After participating in the reduction of the existing bags in several Atlantic ports, the division of Leclerc returned in the end of April to the Rhine to penetrate in Germany. They marched through Karlsruhe, Stuttgart and Augsburg to reach Munich while one of their groupings was diverted to Berchtesgaden. Among the members of the division who reached Hitler’s Berghof on 5 May were two sections of the «Nine».
Of the 144 members of this company who landed at Utah Beach, there were only sixteen at the end of the war. At this time, not far from there, in the Mauthausen extermination camp a handful of surviving Spaniards led the insurrection of the prisoners’ committee of that camp and greeted the arrival of the allied forces with a sign written in Spanish on the door principal.
Also noteworthy is the action of several thousand Spanish guerrillas, the great majority of them communists, who fought in the French maquis. Although they carried out sporadic actions during 1941, it was in April of 1942 when the XIV Corps of Spanish Guerrilleros was officially constituted. It was an organization controlled by the Spanish Communist Party and independent of the French Resistance. In this embryonic phase, its first nuclei settled in the region of the Eastern Pyrenees. By the end of that year, according to the PCE would not be more than half a thousand members.
During 1943 its organization was developed with the creation of “companies”, “battalions”, “brigades” and “divisions” of few troops (a brigade counted on about 300 men) and the number of guerillas increased. Thus, at the end of the year the seven divisions of the XIV Corps of Spanish Guerrillas operated in 31 departments of the Midi and Provence. Before that, in the autumn, a theoretical fusion of these units with the French Communist organization of the Resistance had taken place, although in practice they retained their organizational autonomy.
In May 1944, the XIV Corps became the Spanish Guerrilla Group, always controlled by the PCE and with full autonomy from French political and resistance organizations. In fact, for the Spanish guerrilla leaders their organization was a small foreign army that aided in the liberation of France but was saved for its final destination: Spain. In August of 1944 the AGE was recognized by the French Forces of the Interior (FFI) as a Spanish organization that is part of them. And in the spring, Spanish guerrilla units had participated in battles as relevant to the French Resistance as those of Glières, Vercors and Mount-Mouchet. After the general mobilization of June, following the landing of Normandy, its troops reached the ten thousand guerrillas. In November, after the liberation of French Noon, a reorganization was carried out, creating eleven security battalions that were deployed throughout the region until on March 30, 1945, the Spanish guerrillas were demobilized.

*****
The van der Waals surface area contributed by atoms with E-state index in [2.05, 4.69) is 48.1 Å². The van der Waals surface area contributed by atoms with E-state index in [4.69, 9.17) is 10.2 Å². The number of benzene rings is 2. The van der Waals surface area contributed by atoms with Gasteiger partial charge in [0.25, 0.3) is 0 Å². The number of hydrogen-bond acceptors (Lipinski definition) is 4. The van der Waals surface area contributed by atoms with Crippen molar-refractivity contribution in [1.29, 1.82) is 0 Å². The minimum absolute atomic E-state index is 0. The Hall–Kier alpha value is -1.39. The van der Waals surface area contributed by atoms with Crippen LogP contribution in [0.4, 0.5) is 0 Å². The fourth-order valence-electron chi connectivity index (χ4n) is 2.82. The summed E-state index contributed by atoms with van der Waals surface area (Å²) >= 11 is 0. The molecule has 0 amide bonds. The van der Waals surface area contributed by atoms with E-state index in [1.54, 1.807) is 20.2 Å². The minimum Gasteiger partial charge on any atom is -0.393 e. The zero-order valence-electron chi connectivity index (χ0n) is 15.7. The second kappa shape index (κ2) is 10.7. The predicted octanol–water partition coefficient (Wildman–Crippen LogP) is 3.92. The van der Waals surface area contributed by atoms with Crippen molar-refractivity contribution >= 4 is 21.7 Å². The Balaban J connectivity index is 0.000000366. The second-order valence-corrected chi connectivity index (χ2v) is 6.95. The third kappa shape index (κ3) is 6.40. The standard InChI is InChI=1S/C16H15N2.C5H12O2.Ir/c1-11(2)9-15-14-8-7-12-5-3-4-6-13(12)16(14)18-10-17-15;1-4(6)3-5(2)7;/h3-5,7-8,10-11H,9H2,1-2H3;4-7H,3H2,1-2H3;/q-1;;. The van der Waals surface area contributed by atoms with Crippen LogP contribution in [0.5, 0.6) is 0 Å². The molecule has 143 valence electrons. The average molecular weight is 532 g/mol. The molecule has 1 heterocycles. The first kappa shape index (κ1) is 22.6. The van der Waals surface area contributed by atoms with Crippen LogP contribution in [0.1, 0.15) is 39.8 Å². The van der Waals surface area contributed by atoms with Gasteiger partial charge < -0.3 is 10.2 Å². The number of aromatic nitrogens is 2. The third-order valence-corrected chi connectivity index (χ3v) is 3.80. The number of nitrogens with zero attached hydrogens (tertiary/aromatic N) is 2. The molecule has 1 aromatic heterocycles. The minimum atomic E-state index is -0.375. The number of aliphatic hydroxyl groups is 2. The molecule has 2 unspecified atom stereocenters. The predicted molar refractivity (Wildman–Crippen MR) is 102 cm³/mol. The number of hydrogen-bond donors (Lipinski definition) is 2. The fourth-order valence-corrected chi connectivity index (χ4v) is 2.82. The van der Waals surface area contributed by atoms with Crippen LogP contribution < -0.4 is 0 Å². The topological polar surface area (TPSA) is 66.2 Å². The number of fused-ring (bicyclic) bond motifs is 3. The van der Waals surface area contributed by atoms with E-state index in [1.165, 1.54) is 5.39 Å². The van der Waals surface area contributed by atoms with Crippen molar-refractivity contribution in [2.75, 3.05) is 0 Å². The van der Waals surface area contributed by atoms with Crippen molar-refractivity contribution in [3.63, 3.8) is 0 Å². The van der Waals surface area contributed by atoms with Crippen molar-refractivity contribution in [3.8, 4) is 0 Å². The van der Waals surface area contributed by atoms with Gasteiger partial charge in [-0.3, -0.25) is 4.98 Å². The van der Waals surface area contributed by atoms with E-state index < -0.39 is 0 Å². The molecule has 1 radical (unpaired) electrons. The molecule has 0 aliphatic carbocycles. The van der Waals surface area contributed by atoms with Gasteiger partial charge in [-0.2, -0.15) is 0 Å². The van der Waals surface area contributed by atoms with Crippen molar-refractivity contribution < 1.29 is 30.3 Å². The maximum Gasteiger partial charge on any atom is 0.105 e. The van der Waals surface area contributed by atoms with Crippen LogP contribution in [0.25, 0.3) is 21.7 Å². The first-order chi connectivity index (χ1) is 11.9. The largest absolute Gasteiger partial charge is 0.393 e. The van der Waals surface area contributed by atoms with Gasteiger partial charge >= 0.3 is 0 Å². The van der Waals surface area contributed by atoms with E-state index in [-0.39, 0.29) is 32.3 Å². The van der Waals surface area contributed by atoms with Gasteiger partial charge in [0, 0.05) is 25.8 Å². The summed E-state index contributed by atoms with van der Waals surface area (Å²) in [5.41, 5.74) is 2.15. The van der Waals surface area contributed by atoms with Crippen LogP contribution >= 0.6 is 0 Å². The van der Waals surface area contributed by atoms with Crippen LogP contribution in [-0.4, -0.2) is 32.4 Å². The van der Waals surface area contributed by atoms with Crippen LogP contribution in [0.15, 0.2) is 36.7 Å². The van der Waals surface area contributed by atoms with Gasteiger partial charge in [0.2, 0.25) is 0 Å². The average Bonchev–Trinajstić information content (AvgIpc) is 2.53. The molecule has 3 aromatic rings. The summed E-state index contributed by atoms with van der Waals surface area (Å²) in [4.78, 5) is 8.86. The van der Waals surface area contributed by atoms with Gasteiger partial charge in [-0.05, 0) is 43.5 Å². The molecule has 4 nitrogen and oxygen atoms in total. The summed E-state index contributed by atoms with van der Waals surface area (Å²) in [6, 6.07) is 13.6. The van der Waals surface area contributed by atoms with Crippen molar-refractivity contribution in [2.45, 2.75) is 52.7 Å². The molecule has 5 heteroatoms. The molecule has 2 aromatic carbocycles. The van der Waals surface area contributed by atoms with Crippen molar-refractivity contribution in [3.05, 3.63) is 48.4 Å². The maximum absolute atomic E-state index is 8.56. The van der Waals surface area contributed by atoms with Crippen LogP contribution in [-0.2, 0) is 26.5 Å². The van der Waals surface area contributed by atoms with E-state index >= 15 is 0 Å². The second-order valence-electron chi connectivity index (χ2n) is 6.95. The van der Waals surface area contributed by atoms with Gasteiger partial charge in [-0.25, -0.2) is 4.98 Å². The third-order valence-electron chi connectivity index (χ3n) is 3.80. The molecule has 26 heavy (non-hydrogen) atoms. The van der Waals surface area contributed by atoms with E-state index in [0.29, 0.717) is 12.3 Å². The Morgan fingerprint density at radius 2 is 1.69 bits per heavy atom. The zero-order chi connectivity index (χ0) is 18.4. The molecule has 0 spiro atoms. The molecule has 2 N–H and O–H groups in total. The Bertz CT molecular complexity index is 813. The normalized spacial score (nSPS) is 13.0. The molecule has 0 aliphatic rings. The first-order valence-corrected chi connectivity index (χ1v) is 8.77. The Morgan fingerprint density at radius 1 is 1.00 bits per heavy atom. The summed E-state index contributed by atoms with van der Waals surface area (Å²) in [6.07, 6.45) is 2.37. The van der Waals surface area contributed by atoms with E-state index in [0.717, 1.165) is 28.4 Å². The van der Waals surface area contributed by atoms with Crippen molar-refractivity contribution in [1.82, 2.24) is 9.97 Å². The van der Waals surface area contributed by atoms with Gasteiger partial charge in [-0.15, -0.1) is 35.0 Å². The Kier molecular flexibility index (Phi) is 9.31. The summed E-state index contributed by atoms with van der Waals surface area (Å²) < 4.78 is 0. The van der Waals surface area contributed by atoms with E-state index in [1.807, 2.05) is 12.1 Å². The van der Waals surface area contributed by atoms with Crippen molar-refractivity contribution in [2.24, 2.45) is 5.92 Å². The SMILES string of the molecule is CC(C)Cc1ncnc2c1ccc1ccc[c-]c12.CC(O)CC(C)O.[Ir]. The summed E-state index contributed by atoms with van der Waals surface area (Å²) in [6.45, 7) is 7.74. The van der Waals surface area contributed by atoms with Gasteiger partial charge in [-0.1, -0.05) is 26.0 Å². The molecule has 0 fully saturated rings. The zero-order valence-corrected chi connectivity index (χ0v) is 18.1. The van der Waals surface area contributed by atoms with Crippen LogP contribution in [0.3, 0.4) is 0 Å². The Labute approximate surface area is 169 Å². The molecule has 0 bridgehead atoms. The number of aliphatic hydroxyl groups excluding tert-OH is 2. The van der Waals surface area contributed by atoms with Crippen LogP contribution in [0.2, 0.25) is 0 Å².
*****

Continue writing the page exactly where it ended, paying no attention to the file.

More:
With Great Britain
A Spanish-made unit was part of the British Armed Forces during the entirety of World War II: the No. 1 Spanish Company of the Royal Corps of Engineers, whose flag is displayed in a museum in Northampton. It was born in 1940 and was dissolved in 1946. Most of its first troops came from the contingent of Spanish legionaries of the 13th Demi-Brigade who mutinied after returning from Narvik. Some enlisted in the British army along with a few escaped from France after the débâcle (it is possible to cite here that during the campaign of France, 185e Compagnie de Prèstataires Étrangers was assigned to the BEF and a few survivors could reach England) and received military training for three months while organizing the company. There were about 280 men with British and Spanish non-commissioned officers who were stationed in various parts of the English coast. On 13 August 1944 they landed in Normandy and during the Battle of the Ardennes were temporarily under US command and about to enter into combat. In this unit, the British special forces recruited about forty individuals who undertook various training courses in parachuting, sabotage, etc., in the face of the hypothesis of an intervention in Spain.